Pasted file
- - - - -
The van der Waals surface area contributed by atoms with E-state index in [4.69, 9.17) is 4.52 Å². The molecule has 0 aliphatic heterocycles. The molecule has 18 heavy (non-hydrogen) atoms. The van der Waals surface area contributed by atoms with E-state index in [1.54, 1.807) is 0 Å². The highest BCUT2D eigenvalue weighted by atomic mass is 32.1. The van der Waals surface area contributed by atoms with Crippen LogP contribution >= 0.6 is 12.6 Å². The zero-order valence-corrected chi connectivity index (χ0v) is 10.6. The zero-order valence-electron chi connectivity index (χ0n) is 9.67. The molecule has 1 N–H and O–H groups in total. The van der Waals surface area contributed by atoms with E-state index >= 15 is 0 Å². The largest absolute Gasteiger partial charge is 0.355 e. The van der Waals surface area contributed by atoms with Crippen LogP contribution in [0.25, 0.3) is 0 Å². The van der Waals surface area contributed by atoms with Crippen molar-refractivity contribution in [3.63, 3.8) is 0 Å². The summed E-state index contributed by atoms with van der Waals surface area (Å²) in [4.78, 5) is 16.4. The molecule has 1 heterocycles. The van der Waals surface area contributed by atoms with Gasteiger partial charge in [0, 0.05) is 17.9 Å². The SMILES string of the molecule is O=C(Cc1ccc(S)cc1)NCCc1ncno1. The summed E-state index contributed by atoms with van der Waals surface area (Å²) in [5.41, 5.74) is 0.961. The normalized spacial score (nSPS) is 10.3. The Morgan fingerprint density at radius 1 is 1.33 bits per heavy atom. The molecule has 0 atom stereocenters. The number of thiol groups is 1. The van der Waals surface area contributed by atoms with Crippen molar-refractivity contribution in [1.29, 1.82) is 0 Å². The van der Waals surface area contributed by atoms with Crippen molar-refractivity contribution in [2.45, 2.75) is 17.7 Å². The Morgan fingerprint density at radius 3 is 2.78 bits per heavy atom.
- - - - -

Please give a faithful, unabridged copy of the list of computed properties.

The van der Waals surface area contributed by atoms with E-state index in [4.69, 9.17) is 4.52 Å². The molecule has 0 aliphatic heterocycles. The molecule has 18 heavy (non-hydrogen) atoms. The van der Waals surface area contributed by atoms with E-state index in [1.54, 1.807) is 0 Å². The highest BCUT2D eigenvalue weighted by atomic mass is 32.1. The van der Waals surface area contributed by atoms with Crippen LogP contribution >= 0.6 is 12.6 Å². The zero-order valence-corrected chi connectivity index (χ0v) is 10.6. The zero-order valence-electron chi connectivity index (χ0n) is 9.67. The molecule has 1 N–H and O–H groups in total. The van der Waals surface area contributed by atoms with E-state index >= 15 is 0 Å². The largest absolute Gasteiger partial charge is 0.355 e. The van der Waals surface area contributed by atoms with Crippen LogP contribution in [0.25, 0.3) is 0 Å². The van der Waals surface area contributed by atoms with Crippen molar-refractivity contribution in [3.63, 3.8) is 0 Å². The summed E-state index contributed by atoms with van der Waals surface area (Å²) in [4.78, 5) is 16.4. The molecule has 1 heterocycles. The van der Waals surface area contributed by atoms with Gasteiger partial charge in [0, 0.05) is 17.9 Å². The SMILES string of the molecule is O=C(Cc1ccc(S)cc1)NCCc1ncno1. The summed E-state index contributed by atoms with van der Waals surface area (Å²) in [5.41, 5.74) is 0.961. The normalized spacial score (nSPS) is 10.3. The Morgan fingerprint density at radius 1 is 1.33 bits per heavy atom. The molecule has 0 atom stereocenters. The number of thiol groups is 1. The van der Waals surface area contributed by atoms with Crippen molar-refractivity contribution in [1.29, 1.82) is 0 Å². The van der Waals surface area contributed by atoms with Crippen molar-refractivity contribution in [2.45, 2.75) is 17.7 Å². The Morgan fingerprint density at radius 3 is 2.78 bits per heavy atom.